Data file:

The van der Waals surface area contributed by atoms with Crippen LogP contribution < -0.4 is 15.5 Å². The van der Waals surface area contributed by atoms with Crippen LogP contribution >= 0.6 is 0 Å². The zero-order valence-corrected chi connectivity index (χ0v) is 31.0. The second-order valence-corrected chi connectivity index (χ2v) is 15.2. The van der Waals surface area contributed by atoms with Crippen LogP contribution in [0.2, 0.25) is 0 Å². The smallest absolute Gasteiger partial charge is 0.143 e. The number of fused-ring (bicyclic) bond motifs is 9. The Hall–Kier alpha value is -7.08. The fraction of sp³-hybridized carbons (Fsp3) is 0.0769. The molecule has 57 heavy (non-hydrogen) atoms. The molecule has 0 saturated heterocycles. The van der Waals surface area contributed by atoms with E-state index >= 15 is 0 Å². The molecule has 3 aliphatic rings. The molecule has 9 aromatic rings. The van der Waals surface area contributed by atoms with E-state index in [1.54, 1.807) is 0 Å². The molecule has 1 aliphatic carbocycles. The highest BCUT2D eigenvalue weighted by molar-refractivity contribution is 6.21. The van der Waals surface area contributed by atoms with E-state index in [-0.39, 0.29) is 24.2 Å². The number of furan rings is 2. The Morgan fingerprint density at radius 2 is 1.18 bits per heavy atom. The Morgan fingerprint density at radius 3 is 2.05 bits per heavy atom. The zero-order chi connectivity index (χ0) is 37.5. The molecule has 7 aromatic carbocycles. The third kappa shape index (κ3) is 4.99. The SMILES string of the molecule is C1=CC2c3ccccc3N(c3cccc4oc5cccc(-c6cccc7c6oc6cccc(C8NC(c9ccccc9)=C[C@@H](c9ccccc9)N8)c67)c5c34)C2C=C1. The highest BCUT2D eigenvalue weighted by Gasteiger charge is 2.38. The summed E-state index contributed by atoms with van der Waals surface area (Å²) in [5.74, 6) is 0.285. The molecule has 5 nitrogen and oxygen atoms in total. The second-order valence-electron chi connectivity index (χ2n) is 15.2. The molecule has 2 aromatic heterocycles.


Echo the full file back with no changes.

The van der Waals surface area contributed by atoms with Crippen LogP contribution < -0.4 is 15.5 Å². The van der Waals surface area contributed by atoms with Crippen LogP contribution >= 0.6 is 0 Å². The zero-order valence-corrected chi connectivity index (χ0v) is 31.0. The second-order valence-corrected chi connectivity index (χ2v) is 15.2. The van der Waals surface area contributed by atoms with Crippen LogP contribution in [0.2, 0.25) is 0 Å². The smallest absolute Gasteiger partial charge is 0.143 e. The number of fused-ring (bicyclic) bond motifs is 9. The Hall–Kier alpha value is -7.08. The fraction of sp³-hybridized carbons (Fsp3) is 0.0769. The molecule has 57 heavy (non-hydrogen) atoms. The molecule has 0 saturated heterocycles. The van der Waals surface area contributed by atoms with E-state index >= 15 is 0 Å². The molecule has 3 aliphatic rings. The molecule has 9 aromatic rings. The van der Waals surface area contributed by atoms with E-state index in [1.54, 1.807) is 0 Å². The molecule has 1 aliphatic carbocycles. The highest BCUT2D eigenvalue weighted by molar-refractivity contribution is 6.21. The van der Waals surface area contributed by atoms with E-state index in [-0.39, 0.29) is 24.2 Å². The number of furan rings is 2. The Morgan fingerprint density at radius 2 is 1.18 bits per heavy atom. The Morgan fingerprint density at radius 3 is 2.05 bits per heavy atom. The zero-order chi connectivity index (χ0) is 37.5. The molecule has 7 aromatic carbocycles. The third kappa shape index (κ3) is 4.99. The SMILES string of the molecule is C1=CC2c3ccccc3N(c3cccc4oc5cccc(-c6cccc7c6oc6cccc(C8NC(c9ccccc9)=C[C@@H](c9ccccc9)N8)c67)c5c34)C2C=C1. The highest BCUT2D eigenvalue weighted by Gasteiger charge is 2.38. The summed E-state index contributed by atoms with van der Waals surface area (Å²) in [5.74, 6) is 0.285. The molecule has 5 nitrogen and oxygen atoms in total. The second-order valence-electron chi connectivity index (χ2n) is 15.2. The molecule has 2 aromatic heterocycles.